0.7

0.5 0.4 0.3 0.2 10

100

1000

1 0.9

4.65370

0.8

4.65360

0.7

mass (g)

4.65350

0.6

4.65340

0.5

4.65330

0.4

experimental 283.16K 192kPa experimental 283.16K 497kPa experimental 303.16K 193kPa experimental 303.16K 497kPa experimental 303.16K 700kPa regressed

0.3

4.65320

0.2 0

4.65310 0

0.2

0.4

0.6

0.8

200

400

600

1

density (g/cm3) Fig. 3. Buoyancy measurements of the empty cylinder with helium gas at high temperature of 120  C with 0.001% error bars.

Fig. 5. Uptake versus time for the Maxsorb III þ propane pair, for temperatures 283.16 K and 303.16 K, —— denotes the fitted curves from the regression made on the experimental results in logarithmic scale (top) with 5% error bars and normal scale (bottom).

A.B. Ismail et al. / Applied Thermal Engineering 72 (2014) 206e210

related to the total number of adsorption sites, So, its individual area as, the probability of collision x, the Boltzmann constant k, molecular mass m and the equilibrium temperature T as follows [16]:

So asx Kgs ¼ pffiffiffiffiffiffiffiffiffiffiffiffiffiffiffiffiffiffi 2PmkTe

(10)

The Kgs term is the rate of exchange between the adsorbed and gaseous phase. The exact relation involves the relation of temperature on the (i) mean free path of the molecule, l, as well as (ii) the probability that a propane molecule which hits a site will actually adsorb. As the time approaches infinity, Eq. (9) reduces to the DA Eq. (6). Thus, at low pressures and concentrations, the model is not able to depict the Henry's behavior [17]. 4. Results and discussion The blank experiments conducted with propane and N2 gas with an empty cylinder as expected gave a straight line graph which is linearly decreasing as shown in Fig. 2. Similarly, the high temperature experiments at 120  C with helium which is considered inert gave the following straight line graph. From the slope and the intercept of these curves shown in Figs. 2 and 3, the values of the combined density of the empty cylinder as well as its mass are obtained. The densities as well as the mass of the activated carbon sample have also been calculated. They are presented and tabulated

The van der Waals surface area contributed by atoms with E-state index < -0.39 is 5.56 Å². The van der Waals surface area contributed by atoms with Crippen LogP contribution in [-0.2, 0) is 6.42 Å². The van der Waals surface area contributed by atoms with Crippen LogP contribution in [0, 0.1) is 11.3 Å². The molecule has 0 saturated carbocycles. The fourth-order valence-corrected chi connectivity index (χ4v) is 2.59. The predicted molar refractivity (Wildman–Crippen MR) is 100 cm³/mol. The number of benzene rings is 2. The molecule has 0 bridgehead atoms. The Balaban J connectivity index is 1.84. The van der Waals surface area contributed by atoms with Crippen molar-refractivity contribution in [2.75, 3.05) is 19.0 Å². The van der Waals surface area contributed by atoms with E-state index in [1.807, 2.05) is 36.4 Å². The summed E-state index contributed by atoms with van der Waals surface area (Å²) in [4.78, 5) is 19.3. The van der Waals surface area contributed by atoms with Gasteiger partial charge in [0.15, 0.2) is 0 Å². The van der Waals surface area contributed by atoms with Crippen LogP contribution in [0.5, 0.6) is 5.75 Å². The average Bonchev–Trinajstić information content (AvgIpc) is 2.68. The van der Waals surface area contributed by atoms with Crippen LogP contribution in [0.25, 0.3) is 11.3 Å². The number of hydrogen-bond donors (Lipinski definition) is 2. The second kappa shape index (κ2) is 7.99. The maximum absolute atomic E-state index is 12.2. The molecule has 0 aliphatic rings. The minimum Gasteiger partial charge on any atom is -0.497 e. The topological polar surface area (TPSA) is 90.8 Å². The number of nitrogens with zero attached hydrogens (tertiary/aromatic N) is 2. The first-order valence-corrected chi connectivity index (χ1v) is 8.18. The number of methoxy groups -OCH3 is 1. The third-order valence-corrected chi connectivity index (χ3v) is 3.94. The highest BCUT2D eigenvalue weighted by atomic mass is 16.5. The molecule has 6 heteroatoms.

0.8

209

in Table 1. The Maxsorb III density of 2.2 g/cm3 was compared to those reported in previous works [4,5,12,18] using commercial pycnometers was found to be within (9e10) % variation. The kinetics tests are carried out at 10  C, 30  C, 50  C and 70  C which are within the thermal compressor of the AD chiller operational range and at pressures up to 800 kPa to avoid condensation of the propane refrigerant gas in the capillary. It takes between 10 and 15 s for the ER3000 to stabilize the pressure within the chamber to the desired pressure, as the temperature varies minimally between 1 and 2  C due to the heats of adsorption with the effective water circulation system. With the density of the empty cylinder and the activated carbon, as well as the y-intercepts, the uptake, q may now be calculated using Eq. (3) from the weight logged by the Messpro software over the adsorption time. The equilibrium uptakes obtained from the experiments deviates within ±6% of the uptake values obtained from previous published excess adsorption data of the Maxsorb III þ Propane pair [4] utilizing a constant volume variable pressure (CVVP) apparatus as shown in Fig. 4. The deviation plot suggests that while both methods suffer from errors associated to temperature and pressure measurements (which heavily depend on the sensors used), the constant volume variable pressure method is highly dependent upon the mass determination of the gas phase before and after adsorption. This in turn heavily relies on the accuracy of the derived densities which in our case is obtained from NIST REFPROP. Furthermore, any leakage occurring in the chambers and capillary as well as unaccounted void spaces will further aggravate its accuracy. There are also uncertainties in the measured volume related to the helium expansion procedure. The instantaneous uptake was found to follow the SRTIT theory as shown in Figs. 5e7. The regressed values of E, r, εo, qo and K are